For example, The Medicare Claims Data Developer Challenge sponsored by IMPAQ International and NORC at the University of Chicago offers a $7,500 cash prize. The Aetna Foundation Challenge on obesity data offers a $25,000 cash prize. The Walgreens Health Guide Challenge offers a $25,000 cash prize. The Public Data for Cancer Prevention and Control Challenge from the National Cancer Institute (NCI) offers two prizes of $20,000 each. And The Academy Health challenge, Relevant Evidence to Advance Care and Health (REACH) offers a $5,000 cash prize. We will see if these cash prizes are enough to get people excited enough to submit applications by August, 2011 to help push the health 2.0 innovation needle forward.

  4. Until now, we’ve had some skepticism at this blog about consumer-focused health IT (http://tinyurl.com/6jjd3lg). I think Chilmark’s research is both compelling and sobering. If someone can figure out how to get consumers to engage meaningfully with health IT, it will be a great achievement.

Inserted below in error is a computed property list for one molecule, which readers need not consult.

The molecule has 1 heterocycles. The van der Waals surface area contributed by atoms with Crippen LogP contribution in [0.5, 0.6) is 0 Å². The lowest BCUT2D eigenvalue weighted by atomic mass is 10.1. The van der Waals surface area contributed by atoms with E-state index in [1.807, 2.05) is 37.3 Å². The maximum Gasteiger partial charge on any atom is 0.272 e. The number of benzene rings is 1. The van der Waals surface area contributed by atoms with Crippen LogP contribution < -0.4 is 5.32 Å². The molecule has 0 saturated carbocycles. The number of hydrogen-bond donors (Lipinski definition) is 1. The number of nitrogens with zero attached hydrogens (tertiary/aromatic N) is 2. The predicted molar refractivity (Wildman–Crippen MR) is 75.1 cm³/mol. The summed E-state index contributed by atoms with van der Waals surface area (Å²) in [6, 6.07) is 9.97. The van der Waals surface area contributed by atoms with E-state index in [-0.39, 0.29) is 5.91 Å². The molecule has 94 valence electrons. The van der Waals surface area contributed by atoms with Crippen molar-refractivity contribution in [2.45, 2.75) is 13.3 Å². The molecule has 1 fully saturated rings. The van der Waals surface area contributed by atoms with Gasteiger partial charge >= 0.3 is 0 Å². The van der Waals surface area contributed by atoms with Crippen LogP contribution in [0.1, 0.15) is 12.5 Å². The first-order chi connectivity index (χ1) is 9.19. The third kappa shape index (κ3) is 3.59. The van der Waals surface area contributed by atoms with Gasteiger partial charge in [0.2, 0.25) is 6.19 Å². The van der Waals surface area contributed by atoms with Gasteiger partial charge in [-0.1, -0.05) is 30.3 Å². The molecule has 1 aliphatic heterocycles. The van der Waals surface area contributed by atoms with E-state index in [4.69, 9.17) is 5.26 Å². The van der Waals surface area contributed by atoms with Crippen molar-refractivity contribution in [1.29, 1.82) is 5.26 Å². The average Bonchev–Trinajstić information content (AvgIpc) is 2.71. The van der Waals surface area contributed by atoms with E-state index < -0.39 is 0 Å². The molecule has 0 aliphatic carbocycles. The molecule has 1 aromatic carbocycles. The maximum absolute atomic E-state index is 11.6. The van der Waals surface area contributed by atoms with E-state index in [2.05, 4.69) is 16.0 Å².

5. I definitely think the time is right for a resurgence of funding for healthcare ideas. Without significant innovation, we will be unable to address the challenges, particularly the cost challenges, of our ailing healthcare system. Interestingly, it was just reported that 38 of the Fortune 50 companies are focused on the healthcare industry, so there is definitely a demand for products and services to feed the acquisition pipelines of America’s largest companies. Read more here about this topic–http://www.venturevalkyrie.com/2011/06/21/theres-gold-in-them-there-healthcare-hills/2333. This commitment to the healthcare marketplace among the large companies should be a catalyst for additional private equity and venture funding as the exit environment continues to improve for the smaller companies. One of the challenges for all the incubators is ensuring that they are funding sustainable companies, not just niche products that can’t attract follow-on funding as they mature.